Natural Sharpening Stones From Belgium
The Ardennes region of Belgium has for centuries quarried natural stones famous as high quality whetstones. Sought after by Straight Razor Sharpeners, Woodworkers, Carvers and Leather Workers, these natural stones are not as abundant as they once were. A single quarry is still in operation in Belgium hand producing these wonderful natural sharpening stones.
Belgian Blue Stones
This particular type of whetstone is called a Belgian Blue Whetstone, or BBW for short. Characterized by a high concentration of spessartite garnets, the BBW's have a blueish-purple color caused by the presence of iron in the stone. They are known for being of very uniform quality and working quickly. Of course, as they are hand shaped natural stones, some variance of size and exact composition is normal.
A Unique Sharpening Experience
If you are used to using modern synthetic or even natural Arkansas stones, you will find sharpening with a Belgian Blue to be a bit different, but very satisfying.
One Stone Sharpening
While they are often compared to Japanese water stones of 4000 - 6000 grit, BBW's can actually be used as if they were multiple stones of varying grit. Altering the amounts of water and pressure used while sharpening will make the stone more or less aggressive.
Coarser sharpening is achieved by using less water and greater pressure. The garnets in the stone break free and create a slurry when used in this fashion. In the slurry created on a BBW, the hard garnet particles are able to abrade more deeply as they roll freely on the surface of the stone, resulting in a more aggressive action that will leave a cloudy finish on the metal.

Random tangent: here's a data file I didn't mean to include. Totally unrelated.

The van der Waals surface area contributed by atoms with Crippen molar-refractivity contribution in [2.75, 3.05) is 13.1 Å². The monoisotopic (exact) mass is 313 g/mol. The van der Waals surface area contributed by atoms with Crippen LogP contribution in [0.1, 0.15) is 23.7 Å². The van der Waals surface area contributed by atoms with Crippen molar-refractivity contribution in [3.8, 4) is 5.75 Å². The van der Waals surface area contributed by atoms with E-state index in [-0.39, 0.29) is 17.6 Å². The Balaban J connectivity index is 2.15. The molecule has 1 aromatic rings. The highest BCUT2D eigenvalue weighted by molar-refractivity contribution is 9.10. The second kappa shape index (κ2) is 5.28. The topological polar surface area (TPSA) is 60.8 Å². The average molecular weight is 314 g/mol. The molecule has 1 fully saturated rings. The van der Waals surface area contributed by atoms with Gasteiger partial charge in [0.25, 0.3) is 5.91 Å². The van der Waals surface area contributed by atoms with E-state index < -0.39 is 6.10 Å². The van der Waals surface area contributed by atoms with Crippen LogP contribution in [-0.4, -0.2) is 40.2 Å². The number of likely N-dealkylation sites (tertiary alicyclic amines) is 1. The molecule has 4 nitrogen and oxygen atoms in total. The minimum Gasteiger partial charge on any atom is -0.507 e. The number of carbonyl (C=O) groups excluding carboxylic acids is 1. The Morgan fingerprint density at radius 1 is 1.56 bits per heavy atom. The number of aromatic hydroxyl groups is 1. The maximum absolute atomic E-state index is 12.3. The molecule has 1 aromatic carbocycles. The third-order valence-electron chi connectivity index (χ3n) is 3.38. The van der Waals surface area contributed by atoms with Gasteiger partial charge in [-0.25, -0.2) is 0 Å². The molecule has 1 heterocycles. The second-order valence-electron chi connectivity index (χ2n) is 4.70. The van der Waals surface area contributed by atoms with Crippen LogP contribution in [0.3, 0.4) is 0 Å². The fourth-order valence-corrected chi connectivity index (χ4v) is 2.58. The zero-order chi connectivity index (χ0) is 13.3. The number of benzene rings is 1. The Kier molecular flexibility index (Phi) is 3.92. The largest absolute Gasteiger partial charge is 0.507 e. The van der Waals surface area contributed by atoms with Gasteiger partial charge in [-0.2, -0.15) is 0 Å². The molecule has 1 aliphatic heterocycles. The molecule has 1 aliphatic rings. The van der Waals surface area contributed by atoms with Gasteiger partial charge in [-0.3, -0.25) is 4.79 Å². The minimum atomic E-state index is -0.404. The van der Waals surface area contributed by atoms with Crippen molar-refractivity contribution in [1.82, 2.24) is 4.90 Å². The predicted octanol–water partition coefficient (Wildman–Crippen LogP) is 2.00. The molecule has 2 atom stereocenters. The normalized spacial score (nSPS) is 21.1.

You can achieve an even finer sharpening by reducing the thickness of the slurry and by gradually adding more water and reducing the amount of pressure used. Eventually, the slurry is thinned to the point where only water will be present on the surface of the stone. With fewer garnets rolling freely on the surface of the stone, the individual particles cannot bite as deeply. At this point, using almost no downward pressure on the edge against the stone, the result is a mirror-fine finish on the metal.
Belgian Blue Whetstones are found alongside and are related to Coticule Whetstones. While each type is often used as a stand alone sharpening stone, they are sometimes combined, the BBW being used for initial sharpening, and the Coticule being used for fine finishing.
Use With Water
Belgian Blue Stones should only be used with water, never oil. They are non-porous and do not absorb liquid or clog with swarf, so there is no need to soak them prior to sharpening.